Pulling an engine in most large displacement motorcycles is a tough job for the homeowner who is not set up to do it. At a minimum you will need to build a jig out of wood to hold part of the bike in place while you drop the engine out of the bottom of the bike, or in some cases, slide it out the side (using an ATV type of jack or some other jerry-rigged set up). That is a lot of money to pay a shop to do it, however.
The question you have to ask yourself is: do I have the disposable time to spend on this project, including hidden or unexpected issues that may substantially increase my forecast of time required to finish it? (and can you just let it sit part way disassembled if you don't have time part way through the project?). OK, that is two questions. Sorry.
On the forks, this is what I would STRONGLY recommend: call Race Tech. You can Bing or Google them and get the number for them in California, call and ask where the nearest Race Tech shop is to your location. They are all over, some in garages of guys' homes. Also ask them if they can rebuild your forks. I think they probably will say they can. When you rebuild them through Race Tech, they can put in the correct springs for your body weight and change the valving if you wanted a more controlled front end for better feel. On the other hand, they could make them feel mushier if that is what you want. I personally like a firm feel for going through turns and for braking. This is also controlled by the compression and rebound damping, which again can be modified by them to suit your riding style and body weight (and any extra weight you carry on the bike).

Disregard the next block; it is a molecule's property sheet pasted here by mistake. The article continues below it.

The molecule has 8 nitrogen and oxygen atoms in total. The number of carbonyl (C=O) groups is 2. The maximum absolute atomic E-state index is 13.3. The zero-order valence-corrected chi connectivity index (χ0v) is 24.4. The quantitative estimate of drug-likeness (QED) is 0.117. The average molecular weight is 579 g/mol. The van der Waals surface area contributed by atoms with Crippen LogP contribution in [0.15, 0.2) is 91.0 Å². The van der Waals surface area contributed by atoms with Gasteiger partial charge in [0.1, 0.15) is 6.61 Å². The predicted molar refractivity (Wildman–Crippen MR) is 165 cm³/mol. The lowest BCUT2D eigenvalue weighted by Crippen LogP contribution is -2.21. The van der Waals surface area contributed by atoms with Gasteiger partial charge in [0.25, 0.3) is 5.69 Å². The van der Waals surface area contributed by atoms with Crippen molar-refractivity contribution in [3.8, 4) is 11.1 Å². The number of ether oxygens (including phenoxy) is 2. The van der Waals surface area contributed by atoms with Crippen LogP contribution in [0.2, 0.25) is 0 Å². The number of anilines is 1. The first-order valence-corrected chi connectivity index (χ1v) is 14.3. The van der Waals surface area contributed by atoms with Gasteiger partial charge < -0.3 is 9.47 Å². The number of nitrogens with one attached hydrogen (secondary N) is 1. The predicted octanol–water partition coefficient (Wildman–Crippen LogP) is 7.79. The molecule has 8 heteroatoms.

You will have to remove them, and to do that you have to jack up the front of the bike at the front of the frame and take off the brakes, fender, etc. and then remove the forks from the triple tree. I would mark where the forks were placed in the triple tree on the tops of the fork tubes before removal, using masking tape to show the exact location, or use a Sharpie and make a line. You can remove the marker ink with a solvent like Acetone or Toluene (I prefer Toluene).
Yes, I have used Race Tech to rebuild both front forks and the rear shock on a motorcycle. The results were very dramatic. They changed the valving and the springs to match how I rode the bike and for my body weight. I also have used Lindemann Engineering (also in CA) to rebuild front forks on another bike, and they came out so good, the handling of the bike was about 500% better than it was before. I had real mushy forks before that work was done.
Last edited by The Heater; 11-29-2012 at 11:39 PM.